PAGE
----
Institute for War and Peace Reporting | Giving Voice, Driving Change
Few Iraqis will miss the currency they used in the days of Saddam Hussein, but the changeover now taking place has still caused a lot of head-scratching – not to mention a little trouble of its own.
Hyperinflation brought about by United Nations sanctions meant that the old 250-dinar notes were worth only about 15 US cents each, making even the simplest transaction a painful exercise in thumbing through reams of paper.
But Iraq’s new currency – even though it is printed on high-quality paper and comes in a range of useful denominations – has already caused enough problems to make Iraqis yearn for their tattered wads of the old light-blue bills.
Iraq's Interim Governing Council issued the new currency on October 15 last year, giving Iraqis until January 15, 2004 to exchange their old notes for new ones ranging in value from 50 to 25,000 dinars.
The transition – like many other changes in post-war Iraq – has bred disorder, frustration, and accusations of profiteering and cronyism.
The currency changeover has even led to a fatal car accident. A taxi on the Mosul-Baghdad highway went off the road and rolled over, killing four people, when the driver and his passengers got into a fight over change. "I quarrelled with someone sitting behind me in the car because I refuse to accept the old currency," said driver Ahmed Kamal.
Merchants have been demanding new bills for purchases, even as they give their own old notes as change for hapless customers.
Imad Muhammed, owner of a grocery store in the town of al-Dijail north of Baghdad, defended the practice, saying he had no choice but to force his customers to pay in the new currency since his wholesale suppliers refused the old denominations.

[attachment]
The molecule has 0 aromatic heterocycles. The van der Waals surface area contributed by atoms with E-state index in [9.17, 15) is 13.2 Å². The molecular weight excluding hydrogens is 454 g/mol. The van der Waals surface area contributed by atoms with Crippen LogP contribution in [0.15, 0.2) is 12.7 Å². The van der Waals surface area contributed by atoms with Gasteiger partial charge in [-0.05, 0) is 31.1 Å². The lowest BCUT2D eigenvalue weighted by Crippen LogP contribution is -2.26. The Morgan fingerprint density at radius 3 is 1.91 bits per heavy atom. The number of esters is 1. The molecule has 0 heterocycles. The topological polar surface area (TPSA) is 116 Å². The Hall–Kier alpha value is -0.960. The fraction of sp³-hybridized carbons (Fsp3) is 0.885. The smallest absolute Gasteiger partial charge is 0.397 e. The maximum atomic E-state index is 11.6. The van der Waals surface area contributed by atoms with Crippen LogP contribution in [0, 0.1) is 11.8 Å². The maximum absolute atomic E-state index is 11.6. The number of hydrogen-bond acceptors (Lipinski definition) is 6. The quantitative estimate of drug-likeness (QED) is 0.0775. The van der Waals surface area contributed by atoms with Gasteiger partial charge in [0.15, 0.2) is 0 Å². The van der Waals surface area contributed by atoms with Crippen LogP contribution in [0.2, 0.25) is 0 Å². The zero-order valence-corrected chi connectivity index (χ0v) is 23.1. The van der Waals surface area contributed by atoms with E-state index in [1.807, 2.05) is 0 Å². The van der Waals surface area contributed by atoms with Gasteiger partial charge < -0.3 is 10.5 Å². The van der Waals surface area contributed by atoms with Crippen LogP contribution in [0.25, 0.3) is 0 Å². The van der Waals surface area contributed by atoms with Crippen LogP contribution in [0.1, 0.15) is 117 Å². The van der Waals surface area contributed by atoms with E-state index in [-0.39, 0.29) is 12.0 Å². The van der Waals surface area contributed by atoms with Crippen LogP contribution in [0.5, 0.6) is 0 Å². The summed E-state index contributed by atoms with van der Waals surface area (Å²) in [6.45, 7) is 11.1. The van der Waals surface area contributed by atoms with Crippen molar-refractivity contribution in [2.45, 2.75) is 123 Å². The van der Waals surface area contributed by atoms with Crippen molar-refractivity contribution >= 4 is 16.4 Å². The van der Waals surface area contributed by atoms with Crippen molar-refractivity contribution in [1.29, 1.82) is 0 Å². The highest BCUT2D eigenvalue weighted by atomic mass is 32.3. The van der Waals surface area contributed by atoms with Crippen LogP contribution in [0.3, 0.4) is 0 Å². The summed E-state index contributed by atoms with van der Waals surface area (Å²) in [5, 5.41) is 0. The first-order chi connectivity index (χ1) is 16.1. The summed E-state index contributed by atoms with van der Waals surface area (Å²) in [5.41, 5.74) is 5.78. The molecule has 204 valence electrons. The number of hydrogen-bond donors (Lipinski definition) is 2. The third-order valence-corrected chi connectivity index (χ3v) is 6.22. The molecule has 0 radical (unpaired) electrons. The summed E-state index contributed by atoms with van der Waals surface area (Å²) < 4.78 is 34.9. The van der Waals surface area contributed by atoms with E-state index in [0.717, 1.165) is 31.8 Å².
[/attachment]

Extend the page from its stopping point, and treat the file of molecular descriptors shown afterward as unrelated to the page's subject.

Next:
But business has suffered as a result, he says, “A week ago I couldn't sell anything. I used to do 200,000 dinars [about 130 dollars] in sales daily, but now I can't even sell 10,000 dinars’ worth of goods.”
Elsewhere, as the deadline ticked down to the changeover, banks throughout the country filled with crowds of impatient citizens with shopping bags full of the old currency, jostling over their places in the queue.
Once they secure a place in the line, Iraqis say they often wait for hours, only to be told by the tellers that the bank has run out of the new currency. “I spend all my day in banks,” said businessman Haydar Mahdi. “However, the employees change the currency for just a few people and leave the others waiting, because they exchange only for their relatives and friends.”
Oddly enough, there always seem to be plenty of people with a supply of the new currency, which they are willing to trade for old notes – at a slight mark-up, of course.
And the rates of exchange spiralled as the deadline approached. While 25,000 dinars in new currency once cost 25,500 of the old money, the rate soared to 28,000 as the deadline neared.
Iraqis are still prepared to see the funny side of every new situation, and they compare today’s currency crunch with the earlier shortages of petrol. Last year, drivers would wait hours to buy petrol at subsidised prices, while black marketeers swarmed the kerbsides outside filling stations offering supplies at 10 times the official rate or more.
The new joke now making the rounds is that experience counts – people who used to queue for hours in their cars at petrol stations now spend the time waiting in line at the bank.
Naser Kadhem is an IWPR trainee journalist in Baghdad.
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